In this article I’ll cover some Rakdos and Golgari cards, and a few other topics.
The prereleases are long over. I played in three events, more than I’ve played in since we stopped having large central prereleases. It was by far my best experience since then. I played Rakdos, then Azorius, and then Izzet.
This is a bit OP design/product design, but I applaud the guild boxes used for the event. Your five normal boosters and one special guild booster are neatly packed into a single box, with a hefty dose of guild branding. There’s a free d20 inside and a guild sticker. It’s a convenient place to put the achievement cards and some additional flavor in the form of a letter from your guild leader. They were so easy to hand out that they reduced setup time and minimized confusion for event organizers who are new to the game. We will (obviously) see them again for Gatecrash, and I hope they become a permanent method of delivery for all prereleases (even if the set doesn’t have a side to take and they’re all the same box).
On that note—should all sets have sides to take? It’s really awesome and gives players a lot to rally around. It makes teammates and potentially friends out of strangers. This is really important for a game that is played as socially as Magic. You need friends to trade with, to share ideas on deckbuilding and drafting with, and to play with once you’ve left the store. Would we get tired of taking sides if every set did it? Should it only be done when there is a story excuse for it? I hope R&D is thinking about these questions directly and not just putting it down as something to do if and when the story allows.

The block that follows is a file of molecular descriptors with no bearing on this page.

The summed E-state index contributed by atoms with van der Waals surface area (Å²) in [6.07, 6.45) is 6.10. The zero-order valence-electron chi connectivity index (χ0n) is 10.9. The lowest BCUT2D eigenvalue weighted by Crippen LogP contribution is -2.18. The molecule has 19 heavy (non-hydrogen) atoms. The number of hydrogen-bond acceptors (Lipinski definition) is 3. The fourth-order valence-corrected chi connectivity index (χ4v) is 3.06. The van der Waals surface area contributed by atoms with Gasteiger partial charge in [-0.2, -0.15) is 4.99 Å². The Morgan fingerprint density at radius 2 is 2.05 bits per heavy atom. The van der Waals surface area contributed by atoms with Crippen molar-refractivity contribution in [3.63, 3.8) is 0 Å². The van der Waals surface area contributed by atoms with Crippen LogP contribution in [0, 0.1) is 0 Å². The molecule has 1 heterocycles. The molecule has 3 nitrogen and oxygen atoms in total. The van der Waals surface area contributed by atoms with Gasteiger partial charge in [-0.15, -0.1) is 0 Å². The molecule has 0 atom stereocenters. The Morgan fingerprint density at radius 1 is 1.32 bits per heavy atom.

At most pre-releases you open your cards, and maybe you hide what you got, or maybe you show off your rares. But sitting at a table with only your guildmates, where you are even incentivized to help each other (at one prerelease we were, with extra tiny prizes given to the guild with the most wins at the end).
Players around me asked for help and advice, we had a lot more fun showing off what we got and we rallied to encourage each other between rounds.
Ready for some design reviews?
Dead Reveler & Thrill-Kill Assassin
Unleash is awesome. I covered that in a previous article. I still think it hits on all cylinders: name, flavor, play-fun, play-style-matching-flavor, play-matching-name, Rakdosy-to-the-max. It may be even better than I first thought. Few mechanics have been so perfect.
Now these creatures specifically, well, they’re a little… defensive. They have higher toughness than power, which doesn’t look very black, nor very Rakdos. There are sometimes black fatties like Terrus Wurm at common, but that’s not quite the same as these low-power, high-toughness creatures. What is going on here?
I see a couple of options:
1. Black’s creature shape is going to change in a permanent way.
2. This is just something that happened this one time.
a. Because of the balance needs of this set.
b. Because Rakdos needs them to be this way.
3. All of the above, each as a separate case.
My bet is on 2b. Rakdos needs attackers that it can keep attacking with, because they can’t ever block. Unleash is cute on a 3/1, but a 4/2 isn’t such a great attacker since it gets chump-blocked. 3/4s are much better for getting through damage turn after turn.